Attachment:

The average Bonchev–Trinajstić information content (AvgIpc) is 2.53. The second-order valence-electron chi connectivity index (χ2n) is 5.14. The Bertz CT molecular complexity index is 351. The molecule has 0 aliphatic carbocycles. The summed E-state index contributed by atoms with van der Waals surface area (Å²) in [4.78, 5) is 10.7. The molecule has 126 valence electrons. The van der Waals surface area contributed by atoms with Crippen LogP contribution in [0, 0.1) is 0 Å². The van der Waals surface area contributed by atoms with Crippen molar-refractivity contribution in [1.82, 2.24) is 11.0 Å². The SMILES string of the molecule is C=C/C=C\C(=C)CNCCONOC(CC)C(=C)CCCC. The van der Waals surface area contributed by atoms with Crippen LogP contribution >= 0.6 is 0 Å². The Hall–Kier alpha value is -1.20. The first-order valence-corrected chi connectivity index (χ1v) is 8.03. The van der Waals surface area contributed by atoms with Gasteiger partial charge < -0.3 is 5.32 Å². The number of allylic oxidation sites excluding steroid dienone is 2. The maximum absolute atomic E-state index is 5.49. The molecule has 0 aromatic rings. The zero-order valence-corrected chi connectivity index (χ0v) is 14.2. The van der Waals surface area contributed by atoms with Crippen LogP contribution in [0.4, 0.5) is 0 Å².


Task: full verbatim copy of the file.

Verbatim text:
The average Bonchev–Trinajstić information content (AvgIpc) is 2.53. The second-order valence-electron chi connectivity index (χ2n) is 5.14. The Bertz CT molecular complexity index is 351. The molecule has 0 aliphatic carbocycles. The summed E-state index contributed by atoms with van der Waals surface area (Å²) in [4.78, 5) is 10.7. The molecule has 126 valence electrons. The van der Waals surface area contributed by atoms with Crippen LogP contribution in [0, 0.1) is 0 Å². The van der Waals surface area contributed by atoms with Crippen molar-refractivity contribution in [1.82, 2.24) is 11.0 Å². The SMILES string of the molecule is C=C/C=C\C(=C)CNCCONOC(CC)C(=C)CCCC. The van der Waals surface area contributed by atoms with Crippen LogP contribution >= 0.6 is 0 Å². The Hall–Kier alpha value is -1.20. The first-order valence-corrected chi connectivity index (χ1v) is 8.03. The van der Waals surface area contributed by atoms with Gasteiger partial charge < -0.3 is 5.32 Å². The number of allylic oxidation sites excluding steroid dienone is 2. The maximum absolute atomic E-state index is 5.49. The molecule has 0 aromatic rings. The zero-order valence-corrected chi connectivity index (χ0v) is 14.2. The van der Waals surface area contributed by atoms with Crippen LogP contribution in [0.4, 0.5) is 0 Å².